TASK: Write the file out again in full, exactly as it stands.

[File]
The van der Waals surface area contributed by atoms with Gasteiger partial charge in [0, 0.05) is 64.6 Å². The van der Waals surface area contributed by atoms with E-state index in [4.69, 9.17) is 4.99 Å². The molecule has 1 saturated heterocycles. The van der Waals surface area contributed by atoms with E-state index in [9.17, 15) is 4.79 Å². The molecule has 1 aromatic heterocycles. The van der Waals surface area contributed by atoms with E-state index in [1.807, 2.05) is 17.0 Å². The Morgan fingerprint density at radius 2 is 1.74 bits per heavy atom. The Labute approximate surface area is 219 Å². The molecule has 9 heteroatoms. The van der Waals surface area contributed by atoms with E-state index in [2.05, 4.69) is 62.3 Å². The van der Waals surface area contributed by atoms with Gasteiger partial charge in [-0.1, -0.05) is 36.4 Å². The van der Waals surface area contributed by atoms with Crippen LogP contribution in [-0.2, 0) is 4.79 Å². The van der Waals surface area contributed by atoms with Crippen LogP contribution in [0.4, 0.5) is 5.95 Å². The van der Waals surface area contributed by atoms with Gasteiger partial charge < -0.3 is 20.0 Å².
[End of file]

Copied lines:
The van der Waals surface area contributed by atoms with Gasteiger partial charge in [0, 0.05) is 64.6 Å². The van der Waals surface area contributed by atoms with E-state index in [4.69, 9.17) is 4.99 Å². The molecule has 1 saturated heterocycles. The van der Waals surface area contributed by atoms with E-state index in [9.17, 15) is 4.79 Å². The molecule has 1 aromatic heterocycles. The van der Waals surface area contributed by atoms with E-state index in [1.807, 2.05) is 17.0 Å². The Morgan fingerprint density at radius 2 is 1.74 bits per heavy atom. The Labute approximate surface area is 219 Å². The molecule has 9 heteroatoms. The van der Waals surface area contributed by atoms with E-state index in [2.05, 4.69) is 62.3 Å². The van der Waals surface area contributed by atoms with Gasteiger partial charge in [-0.1, -0.05) is 36.4 Å². The van der Waals surface area contributed by atoms with Crippen LogP contribution in [-0.2, 0) is 4.79 Å². The van der Waals surface area contributed by atoms with Crippen LogP contribution in [0.4, 0.5) is 5.95 Å². The van der Waals surface area contributed by atoms with Gasteiger partial charge < -0.3 is 20.0 Å².